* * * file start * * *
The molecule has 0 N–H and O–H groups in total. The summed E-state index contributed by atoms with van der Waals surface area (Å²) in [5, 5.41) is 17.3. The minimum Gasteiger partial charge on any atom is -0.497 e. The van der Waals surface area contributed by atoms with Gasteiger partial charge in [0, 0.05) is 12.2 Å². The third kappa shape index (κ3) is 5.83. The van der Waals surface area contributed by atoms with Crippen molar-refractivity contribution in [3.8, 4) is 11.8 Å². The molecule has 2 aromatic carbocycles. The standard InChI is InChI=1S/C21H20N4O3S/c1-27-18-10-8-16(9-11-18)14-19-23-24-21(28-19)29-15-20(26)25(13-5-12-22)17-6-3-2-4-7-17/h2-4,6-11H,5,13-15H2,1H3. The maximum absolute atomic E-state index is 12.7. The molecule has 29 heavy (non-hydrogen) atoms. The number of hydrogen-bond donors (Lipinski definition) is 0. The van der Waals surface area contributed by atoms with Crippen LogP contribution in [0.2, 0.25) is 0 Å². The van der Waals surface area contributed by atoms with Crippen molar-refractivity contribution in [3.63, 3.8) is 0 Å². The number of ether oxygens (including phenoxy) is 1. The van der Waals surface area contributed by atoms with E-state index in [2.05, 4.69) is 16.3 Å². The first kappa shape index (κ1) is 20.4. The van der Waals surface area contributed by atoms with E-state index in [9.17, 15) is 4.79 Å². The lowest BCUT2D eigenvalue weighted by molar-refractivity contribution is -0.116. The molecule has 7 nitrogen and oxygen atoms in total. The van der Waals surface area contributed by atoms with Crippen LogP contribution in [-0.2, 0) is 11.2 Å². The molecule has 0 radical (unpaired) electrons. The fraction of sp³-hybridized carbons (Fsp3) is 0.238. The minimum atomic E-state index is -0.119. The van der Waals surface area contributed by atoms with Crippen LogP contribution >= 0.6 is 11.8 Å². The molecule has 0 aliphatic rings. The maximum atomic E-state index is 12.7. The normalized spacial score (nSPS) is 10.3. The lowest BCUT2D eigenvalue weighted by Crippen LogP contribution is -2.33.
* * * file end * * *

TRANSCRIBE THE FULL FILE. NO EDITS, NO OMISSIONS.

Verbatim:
The molecule has 0 N–H and O–H groups in total. The summed E-state index contributed by atoms with van der Waals surface area (Å²) in [5, 5.41) is 17.3. The minimum Gasteiger partial charge on any atom is -0.497 e. The van der Waals surface area contributed by atoms with Gasteiger partial charge in [0, 0.05) is 12.2 Å². The third kappa shape index (κ3) is 5.83. The van der Waals surface area contributed by atoms with Crippen molar-refractivity contribution in [3.8, 4) is 11.8 Å². The molecule has 2 aromatic carbocycles. The standard InChI is InChI=1S/C21H20N4O3S/c1-27-18-10-8-16(9-11-18)14-19-23-24-21(28-19)29-15-20(26)25(13-5-12-22)17-6-3-2-4-7-17/h2-4,6-11H,5,13-15H2,1H3. The maximum absolute atomic E-state index is 12.7. The molecule has 29 heavy (non-hydrogen) atoms. The number of hydrogen-bond donors (Lipinski definition) is 0. The van der Waals surface area contributed by atoms with Crippen LogP contribution in [0.2, 0.25) is 0 Å². The van der Waals surface area contributed by atoms with Crippen molar-refractivity contribution in [3.63, 3.8) is 0 Å². The number of ether oxygens (including phenoxy) is 1. The van der Waals surface area contributed by atoms with E-state index in [2.05, 4.69) is 16.3 Å². The first kappa shape index (κ1) is 20.4. The van der Waals surface area contributed by atoms with E-state index in [9.17, 15) is 4.79 Å². The lowest BCUT2D eigenvalue weighted by molar-refractivity contribution is -0.116. The molecule has 7 nitrogen and oxygen atoms in total. The van der Waals surface area contributed by atoms with Crippen LogP contribution in [-0.2, 0) is 11.2 Å². The molecule has 0 radical (unpaired) electrons. The fraction of sp³-hybridized carbons (Fsp3) is 0.238. The minimum atomic E-state index is -0.119. The van der Waals surface area contributed by atoms with Crippen LogP contribution >= 0.6 is 11.8 Å². The molecule has 0 aliphatic rings. The maximum atomic E-state index is 12.7. The normalized spacial score (nSPS) is 10.3. The lowest BCUT2D eigenvalue weighted by Crippen LogP contribution is -2.33.